Review: Buckton SD100

The Buckton SD100 is a quality-built machine that subscribes to the KISS (Keep It Simple, Stupid) philosophy, delivering performance without any unnecessary fuss

With so much complex machinery on the market today, it’s something of a welcome relief to spend time with a quality-built machine that subscribes to the KISS (Keep It Simple, Stupid) philosophy. Equipped with everything necessary for accurate feedout of supplement feed, there’s nothing unnecessary here, resulting in design and performance success.

Keeping things simple is exactly what this month’s test machine, the Buckton SD100 silage wagon, is all about. Silage wagons have been the go-to machine for feeding bulk pit silage of both grass and maize varieties for years on farms throughout the country.

The Buckton SD100 getting it done

Although mixer wagons have been appearing around the countryside for some time now, they can’t compete with a standard silage wagon for ease of use, and this can be an important factor on farms where staff are animal people and machinery is a necessary evil to keep the animals fed.

Test time

Catching up firstly with Mike Kitching from Piako Tractors in Morrinsville, we headed out of town to check out the latest addition to the Buckton collection on the dairy farm of Mark Sing and family. Originally bought as a back-up machine for the existing nine-year-old Buckton silage wagon, Mark has found the benefits of running the two machines a huge time saver, particularly when they are up to eight loads a day through the peak of feeding out.

Stress levels associated with the possibility of a breakdown has also decreased, knowing there’s another machine to cover the job if necessary. That being said, breakdowns are few and far between and have usually been associated with operator error and feed conveyors being damaged.

With 1000 cows to feed, the simple-to-operate Buckton has proved a winner, especially as a number of different staff operate the wagon to feed the cows.

10 cube capacity is still manoeuvrable around tight feed pads

Having opted for the addition of scales, Mark has the confidence in knowing that his herd are getting the right kg/DM of supplement to go with their grass for the day. Also, given that a lot of the feeding is done on a feed pad, it helps minimise wastage.

Feeding into bins is not going to work with a silage wagon, I hear you say. Well, a simple additional block between the wheels and chassis, and underneath the drawbar to keep the wagon running level, give the extra height required to get the job done. This works well, without having the extra cost of additional hydraulic rams and conveyors to achieve the same result. You do need to run right on the bin edge, but it does feed a nice even row into the bin, easily reached by the cows without wastage on the ground.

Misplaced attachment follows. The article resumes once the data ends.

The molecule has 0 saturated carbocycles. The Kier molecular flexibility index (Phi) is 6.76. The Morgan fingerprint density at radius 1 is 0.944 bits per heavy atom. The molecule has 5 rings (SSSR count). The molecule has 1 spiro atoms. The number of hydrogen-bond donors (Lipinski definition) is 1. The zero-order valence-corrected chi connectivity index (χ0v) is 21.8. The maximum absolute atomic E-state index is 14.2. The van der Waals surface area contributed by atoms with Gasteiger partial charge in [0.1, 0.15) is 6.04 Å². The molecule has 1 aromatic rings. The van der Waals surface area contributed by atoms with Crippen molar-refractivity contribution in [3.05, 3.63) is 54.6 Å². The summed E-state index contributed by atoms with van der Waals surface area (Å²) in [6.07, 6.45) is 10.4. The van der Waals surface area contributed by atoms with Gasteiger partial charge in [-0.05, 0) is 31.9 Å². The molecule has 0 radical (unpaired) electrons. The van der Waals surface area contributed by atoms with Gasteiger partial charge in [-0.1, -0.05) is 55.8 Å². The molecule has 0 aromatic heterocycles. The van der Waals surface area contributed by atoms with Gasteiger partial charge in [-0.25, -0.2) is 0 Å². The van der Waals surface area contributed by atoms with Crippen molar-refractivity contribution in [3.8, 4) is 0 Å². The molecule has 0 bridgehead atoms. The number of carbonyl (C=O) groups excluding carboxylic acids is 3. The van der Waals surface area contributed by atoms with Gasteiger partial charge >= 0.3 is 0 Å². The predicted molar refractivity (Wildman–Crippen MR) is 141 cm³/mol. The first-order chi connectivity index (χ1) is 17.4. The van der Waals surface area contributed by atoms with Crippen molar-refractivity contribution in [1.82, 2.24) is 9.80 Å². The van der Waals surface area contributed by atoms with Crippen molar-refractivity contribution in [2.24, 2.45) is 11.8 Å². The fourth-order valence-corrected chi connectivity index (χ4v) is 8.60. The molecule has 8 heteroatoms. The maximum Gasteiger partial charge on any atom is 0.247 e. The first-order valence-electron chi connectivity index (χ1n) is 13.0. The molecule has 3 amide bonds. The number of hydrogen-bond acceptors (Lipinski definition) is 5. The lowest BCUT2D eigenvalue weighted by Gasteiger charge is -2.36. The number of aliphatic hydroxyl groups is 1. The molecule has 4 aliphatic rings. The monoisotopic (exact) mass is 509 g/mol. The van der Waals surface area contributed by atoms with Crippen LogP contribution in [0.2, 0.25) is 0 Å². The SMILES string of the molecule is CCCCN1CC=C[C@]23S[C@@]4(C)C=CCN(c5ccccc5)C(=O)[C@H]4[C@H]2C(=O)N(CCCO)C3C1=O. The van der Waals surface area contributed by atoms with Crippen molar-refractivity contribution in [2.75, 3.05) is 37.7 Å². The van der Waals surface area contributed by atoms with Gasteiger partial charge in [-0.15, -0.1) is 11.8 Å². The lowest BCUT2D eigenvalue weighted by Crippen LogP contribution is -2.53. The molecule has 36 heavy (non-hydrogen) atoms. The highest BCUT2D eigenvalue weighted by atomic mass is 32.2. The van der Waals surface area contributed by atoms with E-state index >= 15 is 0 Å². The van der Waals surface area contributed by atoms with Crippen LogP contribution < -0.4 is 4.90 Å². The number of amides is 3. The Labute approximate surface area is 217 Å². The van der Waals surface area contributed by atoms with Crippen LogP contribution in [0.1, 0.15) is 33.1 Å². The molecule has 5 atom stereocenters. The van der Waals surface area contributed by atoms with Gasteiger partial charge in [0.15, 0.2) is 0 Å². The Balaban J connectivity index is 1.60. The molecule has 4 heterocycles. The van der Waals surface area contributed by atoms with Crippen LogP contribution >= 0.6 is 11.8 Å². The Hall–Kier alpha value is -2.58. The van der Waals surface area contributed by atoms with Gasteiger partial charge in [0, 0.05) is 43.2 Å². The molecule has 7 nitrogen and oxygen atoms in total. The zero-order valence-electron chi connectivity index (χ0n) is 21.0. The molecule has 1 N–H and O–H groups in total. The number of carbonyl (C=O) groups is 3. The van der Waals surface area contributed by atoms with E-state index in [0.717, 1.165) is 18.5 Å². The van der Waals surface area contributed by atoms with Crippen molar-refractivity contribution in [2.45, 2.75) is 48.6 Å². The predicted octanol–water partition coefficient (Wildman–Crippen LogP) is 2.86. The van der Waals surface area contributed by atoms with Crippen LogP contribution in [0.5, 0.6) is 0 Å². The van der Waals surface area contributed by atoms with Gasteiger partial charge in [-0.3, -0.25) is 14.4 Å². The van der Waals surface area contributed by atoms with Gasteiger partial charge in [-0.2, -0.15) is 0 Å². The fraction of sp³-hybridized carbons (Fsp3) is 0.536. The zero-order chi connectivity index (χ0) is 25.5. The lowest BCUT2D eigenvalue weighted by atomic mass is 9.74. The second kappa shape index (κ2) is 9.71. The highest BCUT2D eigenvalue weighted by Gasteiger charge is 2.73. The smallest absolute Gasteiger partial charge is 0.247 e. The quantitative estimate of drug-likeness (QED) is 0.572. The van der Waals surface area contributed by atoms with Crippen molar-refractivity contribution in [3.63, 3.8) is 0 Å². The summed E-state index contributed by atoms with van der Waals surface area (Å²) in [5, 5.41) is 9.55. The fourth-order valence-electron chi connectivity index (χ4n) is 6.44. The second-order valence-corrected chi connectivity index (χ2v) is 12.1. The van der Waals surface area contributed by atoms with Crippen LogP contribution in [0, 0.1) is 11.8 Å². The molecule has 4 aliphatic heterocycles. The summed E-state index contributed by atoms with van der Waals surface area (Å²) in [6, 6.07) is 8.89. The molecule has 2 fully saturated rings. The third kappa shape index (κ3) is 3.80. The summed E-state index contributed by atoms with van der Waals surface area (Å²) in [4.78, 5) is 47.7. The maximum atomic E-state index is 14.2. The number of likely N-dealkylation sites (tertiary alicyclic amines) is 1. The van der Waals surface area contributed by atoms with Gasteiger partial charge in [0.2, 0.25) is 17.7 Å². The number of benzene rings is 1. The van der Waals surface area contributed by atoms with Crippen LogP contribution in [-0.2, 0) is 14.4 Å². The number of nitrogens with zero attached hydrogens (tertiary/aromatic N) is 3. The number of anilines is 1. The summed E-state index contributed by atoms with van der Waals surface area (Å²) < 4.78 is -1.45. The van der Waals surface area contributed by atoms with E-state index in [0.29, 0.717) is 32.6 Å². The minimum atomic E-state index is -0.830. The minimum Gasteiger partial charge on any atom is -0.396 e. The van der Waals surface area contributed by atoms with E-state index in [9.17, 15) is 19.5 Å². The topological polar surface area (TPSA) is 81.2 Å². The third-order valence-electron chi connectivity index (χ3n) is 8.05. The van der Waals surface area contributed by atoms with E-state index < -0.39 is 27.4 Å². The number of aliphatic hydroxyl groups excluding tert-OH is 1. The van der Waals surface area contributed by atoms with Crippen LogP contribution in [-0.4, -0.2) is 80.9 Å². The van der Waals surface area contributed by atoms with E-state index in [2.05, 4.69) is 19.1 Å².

Talking with Piako Tractor’s Mike Kitching, I was interested to know what the biggest seller in silage wagons is for them, as they sell and service three of the major New Zealand brands and a variety of models. Mike says the Buckton appeals more to those who want a simple no fuss, and not too heavy machine that will get the job done, whereas some of the other brands produce a heavier wagon with more options and bells and whistles. These come with a higher price tag, too, but it’s all a matter of matching the most suitable machine with the most appropriate farming system.

Buckton wagons are produced in nine different models and range from 8.3 to 20 cubic metres. The smaller 8.3 cube model is available in tandem or single axle. The rest of the range is tandem axle with tyres size to suit. There are also side delivery models like our test machine, or even simpler again: centre feed.


Using the Buckton SD100 is completely straightforward, with the easy connection of two rear hydraulic remotes, with one lever in the tractor to start/stop feeding. The only adjustment is through hydraulic flow on the tractor or on the wagon’s hydraulic controls.

However, once set up, this shouldn’t need to be touched, as the patented hydraulic system is designed to give even feed distribution, with auto load sensing floor conveyor and feed elevator to eliminate blockages.